Here’s your chance to see the last passenger pigeon

Martha, last of her kind, looks pretty good after a century of extinction

Martha the last passenger pigeon

A FINAL LOOK  Martha, the last known passenger pigeon, lived most of her life in the Cincinnati Zoo and died there 100 years ago.

Don Hurlbert/Smithsonian Institution

For the first time this century, one of the world’s most famous bird specimens has come out of storage for public display.

Martha, the last known passenger pigeon, is posed on a branch amid a small collection of mementos of doom — some lovely, some poignant and some ironic — at the Smithsonian National Museum of Natural History in Washington, D.C. September 1, 2014, marks the 100th anniversary of the day when keepers at the Cincinnati Zoo found the roughly 29-year-old bird dead in her cage. That day, humankind knew the exact date, a Tuesday, when a species vanished from Earth.

The spooky precision is far from the only reason the passenger pigeon haunts us. Ectopistes migratorius was so abundant that people on occasion filled potholes with pigeons. Even now, it’s stunning that humans, without particularly intending to, could in mere decades cut down a species numbering 3 billion to 5 billion birds to just Martha, and then, to nothing (SN: 8/9/14, p. 17). Numerically, it’s as if Homo sapiens at its population level in the mid-1980s were to be wiped out by the end of the current century.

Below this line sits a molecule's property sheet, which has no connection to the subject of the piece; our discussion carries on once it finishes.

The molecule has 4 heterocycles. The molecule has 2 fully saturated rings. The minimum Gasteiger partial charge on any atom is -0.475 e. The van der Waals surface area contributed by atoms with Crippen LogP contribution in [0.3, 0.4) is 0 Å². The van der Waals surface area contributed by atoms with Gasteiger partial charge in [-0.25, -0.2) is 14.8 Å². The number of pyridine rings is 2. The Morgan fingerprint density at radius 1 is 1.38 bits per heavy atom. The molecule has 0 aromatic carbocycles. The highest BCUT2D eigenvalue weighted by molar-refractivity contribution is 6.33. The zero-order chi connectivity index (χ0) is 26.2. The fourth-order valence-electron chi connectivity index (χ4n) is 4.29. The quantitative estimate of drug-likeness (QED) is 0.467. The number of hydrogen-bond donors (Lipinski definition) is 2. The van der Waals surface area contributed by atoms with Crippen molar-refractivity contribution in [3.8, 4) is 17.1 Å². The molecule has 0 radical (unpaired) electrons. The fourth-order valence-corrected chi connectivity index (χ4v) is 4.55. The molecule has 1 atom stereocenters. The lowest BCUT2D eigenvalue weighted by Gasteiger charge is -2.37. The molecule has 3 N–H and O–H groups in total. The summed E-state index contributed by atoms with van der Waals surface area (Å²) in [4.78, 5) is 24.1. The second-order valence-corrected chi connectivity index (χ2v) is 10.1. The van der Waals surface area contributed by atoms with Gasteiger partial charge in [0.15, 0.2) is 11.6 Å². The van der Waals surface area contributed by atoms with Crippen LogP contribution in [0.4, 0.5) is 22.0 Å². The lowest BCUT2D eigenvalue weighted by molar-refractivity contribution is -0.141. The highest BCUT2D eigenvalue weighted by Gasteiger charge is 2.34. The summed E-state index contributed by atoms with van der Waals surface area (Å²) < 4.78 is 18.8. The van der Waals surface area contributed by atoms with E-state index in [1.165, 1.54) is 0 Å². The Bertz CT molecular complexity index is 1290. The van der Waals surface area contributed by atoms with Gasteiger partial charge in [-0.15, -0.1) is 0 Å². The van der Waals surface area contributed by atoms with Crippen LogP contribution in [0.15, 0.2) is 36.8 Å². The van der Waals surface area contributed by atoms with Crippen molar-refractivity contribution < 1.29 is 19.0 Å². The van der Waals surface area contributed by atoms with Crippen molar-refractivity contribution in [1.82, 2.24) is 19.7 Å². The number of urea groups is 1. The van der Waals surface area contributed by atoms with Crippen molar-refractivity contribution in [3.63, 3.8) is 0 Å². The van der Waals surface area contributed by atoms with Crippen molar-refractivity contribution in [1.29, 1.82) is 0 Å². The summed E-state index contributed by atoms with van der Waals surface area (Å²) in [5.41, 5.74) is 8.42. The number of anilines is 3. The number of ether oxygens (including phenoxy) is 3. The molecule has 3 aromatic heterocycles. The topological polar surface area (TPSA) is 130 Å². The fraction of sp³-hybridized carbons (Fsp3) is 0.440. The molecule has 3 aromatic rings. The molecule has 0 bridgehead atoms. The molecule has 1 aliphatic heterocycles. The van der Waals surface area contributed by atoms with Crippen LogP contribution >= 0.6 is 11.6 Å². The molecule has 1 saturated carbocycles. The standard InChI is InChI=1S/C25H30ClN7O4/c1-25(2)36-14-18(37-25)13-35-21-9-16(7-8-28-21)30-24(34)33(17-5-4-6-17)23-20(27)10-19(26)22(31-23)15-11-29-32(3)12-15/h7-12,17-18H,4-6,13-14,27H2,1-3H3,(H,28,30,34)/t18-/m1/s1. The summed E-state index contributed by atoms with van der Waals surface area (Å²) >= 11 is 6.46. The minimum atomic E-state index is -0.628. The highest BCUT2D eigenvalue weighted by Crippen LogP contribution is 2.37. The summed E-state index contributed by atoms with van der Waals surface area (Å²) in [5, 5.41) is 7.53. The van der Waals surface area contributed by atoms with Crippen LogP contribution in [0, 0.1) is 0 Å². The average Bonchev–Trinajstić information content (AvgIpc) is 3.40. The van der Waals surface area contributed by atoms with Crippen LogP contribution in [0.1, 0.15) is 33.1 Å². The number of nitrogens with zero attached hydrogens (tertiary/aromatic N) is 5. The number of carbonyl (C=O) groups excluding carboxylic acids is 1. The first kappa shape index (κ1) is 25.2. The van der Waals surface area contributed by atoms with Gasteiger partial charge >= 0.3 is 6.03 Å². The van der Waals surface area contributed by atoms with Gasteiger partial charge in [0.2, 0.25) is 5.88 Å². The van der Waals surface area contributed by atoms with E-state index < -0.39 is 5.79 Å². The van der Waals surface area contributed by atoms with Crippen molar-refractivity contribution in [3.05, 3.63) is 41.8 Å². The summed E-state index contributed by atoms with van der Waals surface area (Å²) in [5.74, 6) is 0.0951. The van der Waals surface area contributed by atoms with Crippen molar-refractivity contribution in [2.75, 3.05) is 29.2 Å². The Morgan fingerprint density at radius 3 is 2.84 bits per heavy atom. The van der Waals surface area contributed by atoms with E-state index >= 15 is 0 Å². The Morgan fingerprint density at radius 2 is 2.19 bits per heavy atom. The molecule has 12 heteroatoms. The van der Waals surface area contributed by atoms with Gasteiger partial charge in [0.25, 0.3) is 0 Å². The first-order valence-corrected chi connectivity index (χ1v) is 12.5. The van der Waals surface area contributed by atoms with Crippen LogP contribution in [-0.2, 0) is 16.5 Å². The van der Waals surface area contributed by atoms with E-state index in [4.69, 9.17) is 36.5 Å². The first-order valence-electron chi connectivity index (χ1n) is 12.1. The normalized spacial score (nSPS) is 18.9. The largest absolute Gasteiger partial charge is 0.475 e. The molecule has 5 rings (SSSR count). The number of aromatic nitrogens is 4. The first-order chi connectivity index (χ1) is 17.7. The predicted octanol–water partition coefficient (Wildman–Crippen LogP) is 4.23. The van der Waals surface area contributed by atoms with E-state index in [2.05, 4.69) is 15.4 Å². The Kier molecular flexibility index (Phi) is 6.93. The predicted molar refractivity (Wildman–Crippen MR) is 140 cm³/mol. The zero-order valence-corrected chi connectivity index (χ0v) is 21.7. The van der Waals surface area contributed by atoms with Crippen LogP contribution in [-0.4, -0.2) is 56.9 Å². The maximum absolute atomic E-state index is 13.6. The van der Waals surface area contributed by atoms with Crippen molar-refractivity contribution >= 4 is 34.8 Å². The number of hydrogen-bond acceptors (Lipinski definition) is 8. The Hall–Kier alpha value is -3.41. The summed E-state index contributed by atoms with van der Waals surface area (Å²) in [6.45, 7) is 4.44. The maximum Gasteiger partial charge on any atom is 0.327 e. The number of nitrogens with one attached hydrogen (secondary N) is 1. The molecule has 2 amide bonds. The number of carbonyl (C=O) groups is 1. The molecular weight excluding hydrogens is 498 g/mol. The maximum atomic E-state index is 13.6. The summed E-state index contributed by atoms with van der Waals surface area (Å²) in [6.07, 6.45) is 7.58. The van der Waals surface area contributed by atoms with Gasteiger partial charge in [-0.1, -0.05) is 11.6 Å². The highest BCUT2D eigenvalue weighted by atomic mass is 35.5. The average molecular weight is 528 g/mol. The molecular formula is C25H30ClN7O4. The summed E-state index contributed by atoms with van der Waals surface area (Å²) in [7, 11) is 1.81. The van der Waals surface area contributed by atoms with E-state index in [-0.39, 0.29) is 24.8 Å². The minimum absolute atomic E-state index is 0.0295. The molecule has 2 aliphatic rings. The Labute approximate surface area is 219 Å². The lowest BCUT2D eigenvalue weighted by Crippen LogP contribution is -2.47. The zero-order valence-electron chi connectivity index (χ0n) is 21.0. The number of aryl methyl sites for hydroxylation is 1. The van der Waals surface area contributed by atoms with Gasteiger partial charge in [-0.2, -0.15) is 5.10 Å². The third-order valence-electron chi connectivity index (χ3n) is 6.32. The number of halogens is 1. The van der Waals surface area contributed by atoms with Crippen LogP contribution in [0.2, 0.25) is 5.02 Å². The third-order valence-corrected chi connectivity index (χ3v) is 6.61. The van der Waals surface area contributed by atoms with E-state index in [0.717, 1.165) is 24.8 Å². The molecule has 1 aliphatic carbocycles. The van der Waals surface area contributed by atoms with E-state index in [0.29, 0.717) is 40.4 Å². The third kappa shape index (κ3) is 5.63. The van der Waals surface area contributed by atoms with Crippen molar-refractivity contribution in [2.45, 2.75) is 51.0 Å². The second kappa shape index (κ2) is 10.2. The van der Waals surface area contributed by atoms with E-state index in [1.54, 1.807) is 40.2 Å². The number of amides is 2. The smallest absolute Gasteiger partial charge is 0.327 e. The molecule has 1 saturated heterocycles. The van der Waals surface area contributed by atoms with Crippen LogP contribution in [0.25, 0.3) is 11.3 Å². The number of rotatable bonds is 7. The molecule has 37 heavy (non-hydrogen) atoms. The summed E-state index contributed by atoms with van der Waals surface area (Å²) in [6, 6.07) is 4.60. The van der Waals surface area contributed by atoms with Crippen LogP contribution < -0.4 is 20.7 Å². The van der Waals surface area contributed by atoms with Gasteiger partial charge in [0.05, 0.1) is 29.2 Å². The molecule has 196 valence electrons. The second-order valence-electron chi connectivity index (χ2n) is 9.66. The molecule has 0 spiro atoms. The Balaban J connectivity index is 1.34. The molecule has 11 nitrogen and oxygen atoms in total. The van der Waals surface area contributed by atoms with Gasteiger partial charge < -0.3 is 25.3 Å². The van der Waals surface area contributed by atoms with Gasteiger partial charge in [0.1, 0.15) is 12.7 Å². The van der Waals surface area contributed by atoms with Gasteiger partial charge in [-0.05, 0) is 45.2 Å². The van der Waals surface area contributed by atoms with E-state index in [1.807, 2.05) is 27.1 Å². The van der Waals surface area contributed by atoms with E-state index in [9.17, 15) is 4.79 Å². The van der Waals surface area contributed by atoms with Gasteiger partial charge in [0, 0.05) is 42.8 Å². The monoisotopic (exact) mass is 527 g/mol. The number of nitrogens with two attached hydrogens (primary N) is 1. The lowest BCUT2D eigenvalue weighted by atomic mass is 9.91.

Souvenirs from the pigeon-killing debacle may surprise visitors. Roasted passenger pigeon is just one of the recipes in a cookbook displayed alongside Martha by the exhibit sponsor, the Smithsonian Libraries. (Final step: “Garnish with slices of bacon and melted butter in a cup.”) And real pigeon plumage doesn’t look as beachwear cheery as it does illustrated in influential 18th century naturalist Mark Catesby’s book, also on display. “Colors only artists can see,” deadpanned Smithsonian birds curator Helen James at the exhibit opening.

Visitors drawn to see Martha will also find specimens and pictures of other birds driven to extinction in North America in recent centuries. Heath hens, also once common as food, looked like their prairie chicken relatives of the Great Plains but flourished along the East Coast, even in the Boston Common. Great auks, standing penguin-upright, laid speckled eggs with one fat end and one almost pointed one. Should the waddling birds jostle an egg, the shape helped it wobble in circles rather than roll off rocky nesting sites. And if only Southern woodlands still had their flocks of green-yellow-orange Carolina parrots, which really do look gaily tropical, even next to Audubon’s print. Stopping for a glance around the now-extinct birds, James asked, “Do you feel robbed?”

After absorbing this exhibit, many visitors will.

Susan Milius is the life sciences writer, covering organismal biology and evolution, and has a special passion for plants, fungi and invertebrates. She studied biology and English literature.

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